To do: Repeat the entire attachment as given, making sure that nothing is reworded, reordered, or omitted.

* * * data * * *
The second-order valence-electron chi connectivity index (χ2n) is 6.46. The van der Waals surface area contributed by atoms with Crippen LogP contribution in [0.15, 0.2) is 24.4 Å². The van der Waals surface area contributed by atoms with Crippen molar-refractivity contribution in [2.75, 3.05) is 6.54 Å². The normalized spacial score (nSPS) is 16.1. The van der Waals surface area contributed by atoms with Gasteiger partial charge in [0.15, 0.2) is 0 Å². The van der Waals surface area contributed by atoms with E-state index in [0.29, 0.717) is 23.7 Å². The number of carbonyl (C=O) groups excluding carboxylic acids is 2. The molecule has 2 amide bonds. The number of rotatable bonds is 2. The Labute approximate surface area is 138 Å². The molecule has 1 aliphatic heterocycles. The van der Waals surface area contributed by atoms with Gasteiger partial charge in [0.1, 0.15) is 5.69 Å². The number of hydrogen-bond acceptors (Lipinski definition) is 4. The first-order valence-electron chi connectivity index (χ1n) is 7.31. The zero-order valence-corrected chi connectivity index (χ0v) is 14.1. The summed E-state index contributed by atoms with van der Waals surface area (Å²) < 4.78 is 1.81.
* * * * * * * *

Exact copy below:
The second-order valence-electron chi connectivity index (χ2n) is 6.46. The van der Waals surface area contributed by atoms with Crippen LogP contribution in [0.15, 0.2) is 24.4 Å². The van der Waals surface area contributed by atoms with Crippen molar-refractivity contribution in [2.75, 3.05) is 6.54 Å². The normalized spacial score (nSPS) is 16.1. The van der Waals surface area contributed by atoms with Gasteiger partial charge in [0.15, 0.2) is 0 Å². The van der Waals surface area contributed by atoms with E-state index in [0.29, 0.717) is 23.7 Å². The number of carbonyl (C=O) groups excluding carboxylic acids is 2. The molecule has 2 amide bonds. The number of rotatable bonds is 2. The Labute approximate surface area is 138 Å². The molecule has 1 aliphatic heterocycles. The van der Waals surface area contributed by atoms with Gasteiger partial charge in [0.1, 0.15) is 5.69 Å². The number of hydrogen-bond acceptors (Lipinski definition) is 4. The first-order valence-electron chi connectivity index (χ1n) is 7.31. The zero-order valence-corrected chi connectivity index (χ0v) is 14.1. The summed E-state index contributed by atoms with van der Waals surface area (Å²) < 4.78 is 1.81.